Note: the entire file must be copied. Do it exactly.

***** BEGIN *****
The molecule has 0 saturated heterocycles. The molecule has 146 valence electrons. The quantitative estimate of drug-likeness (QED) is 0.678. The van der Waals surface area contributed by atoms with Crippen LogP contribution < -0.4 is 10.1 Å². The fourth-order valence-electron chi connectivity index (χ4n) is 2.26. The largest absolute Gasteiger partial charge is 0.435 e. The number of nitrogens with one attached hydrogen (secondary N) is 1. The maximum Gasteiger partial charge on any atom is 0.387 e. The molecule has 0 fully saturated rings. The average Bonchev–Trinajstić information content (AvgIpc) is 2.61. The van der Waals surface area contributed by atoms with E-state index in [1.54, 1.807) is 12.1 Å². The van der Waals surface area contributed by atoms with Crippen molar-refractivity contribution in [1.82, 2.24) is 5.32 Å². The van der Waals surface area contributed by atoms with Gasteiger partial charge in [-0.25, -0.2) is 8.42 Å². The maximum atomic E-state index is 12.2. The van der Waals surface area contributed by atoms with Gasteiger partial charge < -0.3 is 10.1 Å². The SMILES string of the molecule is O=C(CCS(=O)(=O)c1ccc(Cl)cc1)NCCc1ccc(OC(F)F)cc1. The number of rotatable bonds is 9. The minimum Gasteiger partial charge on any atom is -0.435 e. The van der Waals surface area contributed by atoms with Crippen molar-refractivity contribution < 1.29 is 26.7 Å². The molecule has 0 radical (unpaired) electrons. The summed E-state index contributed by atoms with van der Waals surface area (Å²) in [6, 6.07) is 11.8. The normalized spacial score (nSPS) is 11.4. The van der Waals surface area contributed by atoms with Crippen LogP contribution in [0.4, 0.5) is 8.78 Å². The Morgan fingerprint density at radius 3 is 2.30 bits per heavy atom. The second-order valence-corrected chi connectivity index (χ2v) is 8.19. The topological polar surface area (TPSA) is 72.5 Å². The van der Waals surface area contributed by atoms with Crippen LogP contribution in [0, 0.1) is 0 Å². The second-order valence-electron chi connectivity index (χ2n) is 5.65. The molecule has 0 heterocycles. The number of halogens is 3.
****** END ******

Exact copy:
The molecule has 0 saturated heterocycles. The molecule has 146 valence electrons. The quantitative estimate of drug-likeness (QED) is 0.678. The van der Waals surface area contributed by atoms with Crippen LogP contribution < -0.4 is 10.1 Å². The fourth-order valence-electron chi connectivity index (χ4n) is 2.26. The largest absolute Gasteiger partial charge is 0.435 e. The number of nitrogens with one attached hydrogen (secondary N) is 1. The maximum Gasteiger partial charge on any atom is 0.387 e. The molecule has 0 fully saturated rings. The average Bonchev–Trinajstić information content (AvgIpc) is 2.61. The van der Waals surface area contributed by atoms with E-state index in [1.54, 1.807) is 12.1 Å². The van der Waals surface area contributed by atoms with Crippen molar-refractivity contribution in [1.82, 2.24) is 5.32 Å². The van der Waals surface area contributed by atoms with Gasteiger partial charge in [-0.25, -0.2) is 8.42 Å². The maximum atomic E-state index is 12.2. The van der Waals surface area contributed by atoms with Gasteiger partial charge < -0.3 is 10.1 Å². The SMILES string of the molecule is O=C(CCS(=O)(=O)c1ccc(Cl)cc1)NCCc1ccc(OC(F)F)cc1. The number of rotatable bonds is 9. The minimum Gasteiger partial charge on any atom is -0.435 e. The van der Waals surface area contributed by atoms with Crippen molar-refractivity contribution < 1.29 is 26.7 Å². The molecule has 0 radical (unpaired) electrons. The summed E-state index contributed by atoms with van der Waals surface area (Å²) in [6, 6.07) is 11.8. The normalized spacial score (nSPS) is 11.4. The van der Waals surface area contributed by atoms with Crippen LogP contribution in [0.4, 0.5) is 8.78 Å². The Morgan fingerprint density at radius 3 is 2.30 bits per heavy atom. The second-order valence-corrected chi connectivity index (χ2v) is 8.19. The topological polar surface area (TPSA) is 72.5 Å². The van der Waals surface area contributed by atoms with Crippen LogP contribution in [0, 0.1) is 0 Å². The second-order valence-electron chi connectivity index (χ2n) is 5.65. The molecule has 0 heterocycles. The number of halogens is 3.